In the event of fallen or exposed wires contact your local electriity network provider. In Ireland this is ESB Networks: 1850 372 999



ESB Farm Safely with Electricity

Tractors – Always Stay Back!
  • Never stand near a tractor or any farm machinery that is in use.
  • As drivers sit up high they may not see you until it is too late.
  • You are not allowed to ride in a tractor if you are under 7 years of age.
  • Tractors are also very noisy and the driver will not hear you, only approach a tractor that is stopped, engine switched off and bucket or loader has been placed on the ground.
  • If you are over 7 you can travel in a tractor with a suitable seat and safety belt.
  • No child under the age of 7* is permitted in a tractor that is in use.
  • Ensure you have suitable safety belts on passenger seats.
  • All passengers should wear a hi visibility vest.
  • When not in use ensure the hand brake is on and fork / bucket is placed back on the ground.
*Irish regulations -



HSA Tractor Safety & You

You – Be Alert, Be Aware!
  • If you see anything that you believe is dangerous or could cause harm tell a grown up.
  • Know where the dangers are:
    • Tractors – if they’re in use, stay back.
    • Machinery – it’s big, it’s loud, it’s not for you.
    • Animals – lovely to look at, but can be cranky – don’t get a nip, a kick or a puck from a mammy cow or mare.
    • Slurry pits – one breath can kill.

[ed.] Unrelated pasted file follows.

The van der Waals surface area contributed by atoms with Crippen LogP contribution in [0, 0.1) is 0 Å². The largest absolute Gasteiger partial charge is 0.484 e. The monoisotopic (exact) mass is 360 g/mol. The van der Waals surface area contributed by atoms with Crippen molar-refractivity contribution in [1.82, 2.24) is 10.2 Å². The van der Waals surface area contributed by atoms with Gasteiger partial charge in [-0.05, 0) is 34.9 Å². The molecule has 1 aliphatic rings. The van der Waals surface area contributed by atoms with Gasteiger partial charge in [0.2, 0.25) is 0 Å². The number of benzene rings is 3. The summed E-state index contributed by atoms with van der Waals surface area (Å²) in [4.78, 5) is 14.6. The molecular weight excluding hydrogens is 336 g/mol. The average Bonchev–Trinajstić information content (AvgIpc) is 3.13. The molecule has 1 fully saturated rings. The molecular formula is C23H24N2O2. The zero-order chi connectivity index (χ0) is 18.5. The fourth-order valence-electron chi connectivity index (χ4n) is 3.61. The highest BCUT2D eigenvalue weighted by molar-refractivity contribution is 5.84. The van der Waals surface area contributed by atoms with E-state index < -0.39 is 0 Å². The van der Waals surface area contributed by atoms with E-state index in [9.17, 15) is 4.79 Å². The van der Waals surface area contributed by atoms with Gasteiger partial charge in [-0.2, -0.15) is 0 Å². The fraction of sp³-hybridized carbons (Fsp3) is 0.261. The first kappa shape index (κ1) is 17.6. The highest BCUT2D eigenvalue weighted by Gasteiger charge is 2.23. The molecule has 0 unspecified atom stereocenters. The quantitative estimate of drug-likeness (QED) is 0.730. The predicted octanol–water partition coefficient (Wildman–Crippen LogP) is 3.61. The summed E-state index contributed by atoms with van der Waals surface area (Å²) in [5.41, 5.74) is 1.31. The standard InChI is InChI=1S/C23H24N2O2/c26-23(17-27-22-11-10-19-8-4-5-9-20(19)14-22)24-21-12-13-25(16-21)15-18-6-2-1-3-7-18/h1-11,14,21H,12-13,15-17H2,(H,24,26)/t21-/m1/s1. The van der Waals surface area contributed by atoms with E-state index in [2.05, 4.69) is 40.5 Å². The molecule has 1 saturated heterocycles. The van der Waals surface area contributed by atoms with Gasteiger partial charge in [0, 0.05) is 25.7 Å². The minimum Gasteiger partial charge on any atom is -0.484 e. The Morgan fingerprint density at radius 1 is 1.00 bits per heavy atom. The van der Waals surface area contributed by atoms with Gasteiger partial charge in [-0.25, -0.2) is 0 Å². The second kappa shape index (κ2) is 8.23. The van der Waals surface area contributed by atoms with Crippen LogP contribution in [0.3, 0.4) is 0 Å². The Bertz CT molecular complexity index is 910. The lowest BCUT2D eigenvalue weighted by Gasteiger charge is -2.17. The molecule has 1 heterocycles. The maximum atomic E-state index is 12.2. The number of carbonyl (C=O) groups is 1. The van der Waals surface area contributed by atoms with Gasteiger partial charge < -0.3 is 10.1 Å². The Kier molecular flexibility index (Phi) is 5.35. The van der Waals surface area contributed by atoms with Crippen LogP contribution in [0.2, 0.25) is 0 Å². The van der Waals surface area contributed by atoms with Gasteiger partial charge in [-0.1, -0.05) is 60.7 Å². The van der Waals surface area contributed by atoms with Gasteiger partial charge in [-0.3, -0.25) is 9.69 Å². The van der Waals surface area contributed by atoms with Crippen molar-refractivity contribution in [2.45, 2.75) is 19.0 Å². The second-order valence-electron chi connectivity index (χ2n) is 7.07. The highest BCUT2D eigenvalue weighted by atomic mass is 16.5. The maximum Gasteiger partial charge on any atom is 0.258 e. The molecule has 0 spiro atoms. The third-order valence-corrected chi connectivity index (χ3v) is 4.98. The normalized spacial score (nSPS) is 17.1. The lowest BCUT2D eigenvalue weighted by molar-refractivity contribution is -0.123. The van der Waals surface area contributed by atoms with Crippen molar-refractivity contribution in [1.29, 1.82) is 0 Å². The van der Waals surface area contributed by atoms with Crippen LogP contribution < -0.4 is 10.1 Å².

• Water – keep the swimming for the swimming pools and paddling for the ponds.
    • Chemicals – know your toxic signs for more see our ‘chemicals‘ section.
  • Remember: Be Farm Safe, Stay Farm Safe.
  • Encourage your children to be vigilant to the potential dangers and hazards.
  • For great tips see our section in ‘Learning‘.

FARMERS – You must take personal responsibility for safety on your farm!

  • Farm Safety starts and finishes with you!
  • Always think about and build farm safety into every job.
  • Think about what could go wrong and take action to stay safe.
  • Plan farm safety for 5 minutes every day.
  • For unusual jobs, step back for a minute and make sure it can be done safely.
  • Make sure you don’t give bad example to your children.


HSA Play Safe, Stay Safe

Chemicals – Know the toxic signs!

How do you know if something is dangerous to touch or smell? The label may read “caution,” “poison,” or “danger.” Some of these chemicals are toxic (tok-sik) or poisonous.

Chemicals may cause death or serious injury in different ways –

  • Learn the signs.
  • Inhalation (breathed in).
  • Ingestion (swallowed).
  • Absorption (soaks into your skin or eyes).

The effects may range from irritation, allergy and poisoning, permanent damage to internal organs and death.

  • All chemicals should be kept in a locked store away from children.
  • They should be kept in their correct containers, correctly and clearly labelled.
  • No one under 16 years should handle chemicals.
  • Follow the instructions given carefully when handling and storing chemicals.
  • All equipment used should be maintained and in safe working order e.g. nap sack sprayers.
  • Only protective equipment of suitable quality should be used.
  • Wash hands and exposed skin immediately after use.
  • Dispose of containers in a safe eco-friendly way.


Teagasc Pesticide Code of Practice

Injury – know your first aid and first response
  • Do you know where the first aid kit is
  • Do you know the number to ring in the event of an emergency
  • Print and Download our ‘Emergency First Aid and Response’ flier.
    This vital two page flier has been supplied to us by Work Wise, an award winning first aid company.
  • Inform your children of what to do in the event of an emergency
  • Ensure you know your general first aid
  • Is your first aid kit well stocked & accessible
  • Keep a list of emergency numbersRemember